- The counsel on behalf of the respondent contended before the Apex court that a constitutional amendment is a result of the exercise of its sovereign power. This exercise of sovereign power is different from the legislative power which parliament exercises to pass any ordinance or make law.
- It was argued that the framers of the Indian constitution never intended our constitution to be rigid and non-flexible in its nature.
- The object of bringing an amendment to the Constitution is to change the laws of the country as it deems fit for society. They argued that if there won’t be any provision for amendment then, it would make the constitution a rigid and non-flexible one.
- The Respondent also argued that there is no such concept of the basic structure or non-basic structure in the provisions of the Indian Constitution.
- They further contended that all the constitutional provisions are equal and are of equal importance, with no hierarchy in place for the enshrined provisions.
IV. Decision Held
In the present case, at that time in 1967, the Supreme Court had the largest constitutional bench ever. The ratio of the judgment given was in 6:5 where the majority of the bench was in favour of the arguments of the petitioners. The Chief Justice of India at that time, Subba Rao, with other justices (J.C. Shah, S.M. Sikri, J.M. Shelat, and C.A. Vaidiyalingam) wrote the majority opinion in the case. Justice Hidayatullah agreed with the CJI and therefore he wrote a separate opinion. Whereas Justices K.N. Wanchoo, Vishistha Bhargava and G.K Mitter all wrote single minority opinions and justices R.S. Bachawat & V. Ramaswami wrote separate minority opinions.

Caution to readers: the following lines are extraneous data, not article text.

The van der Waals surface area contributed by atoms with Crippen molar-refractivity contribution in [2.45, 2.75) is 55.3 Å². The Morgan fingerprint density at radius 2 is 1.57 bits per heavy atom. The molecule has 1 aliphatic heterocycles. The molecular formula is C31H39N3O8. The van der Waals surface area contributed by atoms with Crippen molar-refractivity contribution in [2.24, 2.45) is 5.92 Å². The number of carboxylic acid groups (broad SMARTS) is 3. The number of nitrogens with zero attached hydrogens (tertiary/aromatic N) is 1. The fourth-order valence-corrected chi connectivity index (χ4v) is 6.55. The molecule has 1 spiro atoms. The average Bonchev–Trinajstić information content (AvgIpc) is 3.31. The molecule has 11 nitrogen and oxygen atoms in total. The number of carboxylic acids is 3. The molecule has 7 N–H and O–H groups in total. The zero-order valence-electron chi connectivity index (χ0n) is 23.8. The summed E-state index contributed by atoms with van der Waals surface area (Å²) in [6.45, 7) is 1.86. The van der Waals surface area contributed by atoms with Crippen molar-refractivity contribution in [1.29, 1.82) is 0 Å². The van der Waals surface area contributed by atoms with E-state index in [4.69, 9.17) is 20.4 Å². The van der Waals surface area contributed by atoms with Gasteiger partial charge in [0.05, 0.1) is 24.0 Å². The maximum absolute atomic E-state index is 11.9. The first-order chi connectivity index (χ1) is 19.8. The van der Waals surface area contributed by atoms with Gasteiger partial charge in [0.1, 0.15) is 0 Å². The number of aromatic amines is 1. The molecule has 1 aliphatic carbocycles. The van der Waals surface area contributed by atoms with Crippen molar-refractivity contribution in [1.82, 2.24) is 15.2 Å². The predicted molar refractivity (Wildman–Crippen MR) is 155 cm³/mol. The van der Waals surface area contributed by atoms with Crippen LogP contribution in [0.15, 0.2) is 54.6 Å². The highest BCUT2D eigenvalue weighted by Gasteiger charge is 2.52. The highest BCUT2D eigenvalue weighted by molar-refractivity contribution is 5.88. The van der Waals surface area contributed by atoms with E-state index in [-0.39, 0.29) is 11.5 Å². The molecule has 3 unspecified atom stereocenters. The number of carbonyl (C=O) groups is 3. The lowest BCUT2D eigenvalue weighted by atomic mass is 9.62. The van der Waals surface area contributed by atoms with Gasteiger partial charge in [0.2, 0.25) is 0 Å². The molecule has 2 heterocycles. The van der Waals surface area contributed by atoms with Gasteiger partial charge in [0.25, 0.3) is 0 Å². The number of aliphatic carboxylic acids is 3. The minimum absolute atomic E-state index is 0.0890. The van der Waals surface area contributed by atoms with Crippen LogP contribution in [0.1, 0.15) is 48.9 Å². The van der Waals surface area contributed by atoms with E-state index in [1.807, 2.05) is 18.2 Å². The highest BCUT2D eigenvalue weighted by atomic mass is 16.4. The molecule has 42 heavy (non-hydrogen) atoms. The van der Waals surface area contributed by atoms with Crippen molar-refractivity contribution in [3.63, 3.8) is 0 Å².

The majority opinion of Golakh Nath shows scepticism in the minds of judges about the then course of administration of the Indian parliament. Since 1950 the parliament has used Article 368 of the Constitution numerous times and has passed a number of legislations that had in one or another way violated the fundamental rights of the citizens, as guaranteed under part III of the constitution.
The majority of the bench had doubts that if the ruling of the Sajjan Singh case remained the law of the land, a time is not far to come when the fundamental rights adopted by our founding members of the constituent assembly will be changed through a series of amendments.